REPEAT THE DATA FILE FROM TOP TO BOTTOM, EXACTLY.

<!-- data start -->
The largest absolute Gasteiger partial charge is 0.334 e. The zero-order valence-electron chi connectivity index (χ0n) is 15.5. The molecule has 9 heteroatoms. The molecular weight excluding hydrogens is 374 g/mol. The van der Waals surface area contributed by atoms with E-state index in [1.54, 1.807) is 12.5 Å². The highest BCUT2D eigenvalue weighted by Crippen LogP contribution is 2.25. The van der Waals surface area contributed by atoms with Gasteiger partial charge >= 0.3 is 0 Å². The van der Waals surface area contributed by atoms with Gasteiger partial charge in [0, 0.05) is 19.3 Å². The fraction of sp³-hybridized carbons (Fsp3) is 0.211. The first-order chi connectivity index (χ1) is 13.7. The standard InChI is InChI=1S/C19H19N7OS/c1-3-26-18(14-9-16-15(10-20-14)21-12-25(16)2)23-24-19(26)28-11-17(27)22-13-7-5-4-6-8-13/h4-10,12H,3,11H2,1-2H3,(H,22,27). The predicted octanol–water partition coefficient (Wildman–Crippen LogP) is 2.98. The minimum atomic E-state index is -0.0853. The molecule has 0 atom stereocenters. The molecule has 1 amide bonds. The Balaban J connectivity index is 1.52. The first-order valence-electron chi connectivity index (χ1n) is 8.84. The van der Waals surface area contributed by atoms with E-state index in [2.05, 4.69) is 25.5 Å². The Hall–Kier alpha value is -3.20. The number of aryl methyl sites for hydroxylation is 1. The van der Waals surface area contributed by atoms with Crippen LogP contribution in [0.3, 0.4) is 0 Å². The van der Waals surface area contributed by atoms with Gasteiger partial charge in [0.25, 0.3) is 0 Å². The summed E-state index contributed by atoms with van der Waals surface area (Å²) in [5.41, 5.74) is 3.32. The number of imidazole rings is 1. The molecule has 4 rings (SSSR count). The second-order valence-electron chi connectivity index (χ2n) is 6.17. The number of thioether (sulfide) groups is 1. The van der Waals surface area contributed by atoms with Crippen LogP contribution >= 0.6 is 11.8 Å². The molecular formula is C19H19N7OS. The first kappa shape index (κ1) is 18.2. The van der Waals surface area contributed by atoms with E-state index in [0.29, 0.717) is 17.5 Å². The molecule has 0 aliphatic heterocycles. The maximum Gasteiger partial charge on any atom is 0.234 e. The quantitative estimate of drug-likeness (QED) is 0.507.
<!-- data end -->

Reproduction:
The largest absolute Gasteiger partial charge is 0.334 e. The zero-order valence-electron chi connectivity index (χ0n) is 15.5. The molecule has 9 heteroatoms. The molecular weight excluding hydrogens is 374 g/mol. The van der Waals surface area contributed by atoms with E-state index in [1.54, 1.807) is 12.5 Å². The highest BCUT2D eigenvalue weighted by Crippen LogP contribution is 2.25. The van der Waals surface area contributed by atoms with Gasteiger partial charge >= 0.3 is 0 Å². The van der Waals surface area contributed by atoms with Gasteiger partial charge in [0, 0.05) is 19.3 Å². The fraction of sp³-hybridized carbons (Fsp3) is 0.211. The first-order chi connectivity index (χ1) is 13.7. The standard InChI is InChI=1S/C19H19N7OS/c1-3-26-18(14-9-16-15(10-20-14)21-12-25(16)2)23-24-19(26)28-11-17(27)22-13-7-5-4-6-8-13/h4-10,12H,3,11H2,1-2H3,(H,22,27). The predicted octanol–water partition coefficient (Wildman–Crippen LogP) is 2.98. The minimum atomic E-state index is -0.0853. The molecule has 0 atom stereocenters. The molecule has 1 amide bonds. The Balaban J connectivity index is 1.52. The first-order valence-electron chi connectivity index (χ1n) is 8.84. The van der Waals surface area contributed by atoms with E-state index in [2.05, 4.69) is 25.5 Å². The Hall–Kier alpha value is -3.20. The number of aryl methyl sites for hydroxylation is 1. The van der Waals surface area contributed by atoms with Crippen LogP contribution in [0.3, 0.4) is 0 Å². The van der Waals surface area contributed by atoms with Gasteiger partial charge in [0.25, 0.3) is 0 Å². The summed E-state index contributed by atoms with van der Waals surface area (Å²) in [5.41, 5.74) is 3.32. The number of imidazole rings is 1. The molecule has 4 rings (SSSR count). The second-order valence-electron chi connectivity index (χ2n) is 6.17. The number of thioether (sulfide) groups is 1. The van der Waals surface area contributed by atoms with Crippen LogP contribution >= 0.6 is 11.8 Å². The molecular formula is C19H19N7OS. The first kappa shape index (κ1) is 18.2. The van der Waals surface area contributed by atoms with E-state index in [0.29, 0.717) is 17.5 Å². The molecule has 0 aliphatic heterocycles. The maximum Gasteiger partial charge on any atom is 0.234 e. The quantitative estimate of drug-likeness (QED) is 0.507.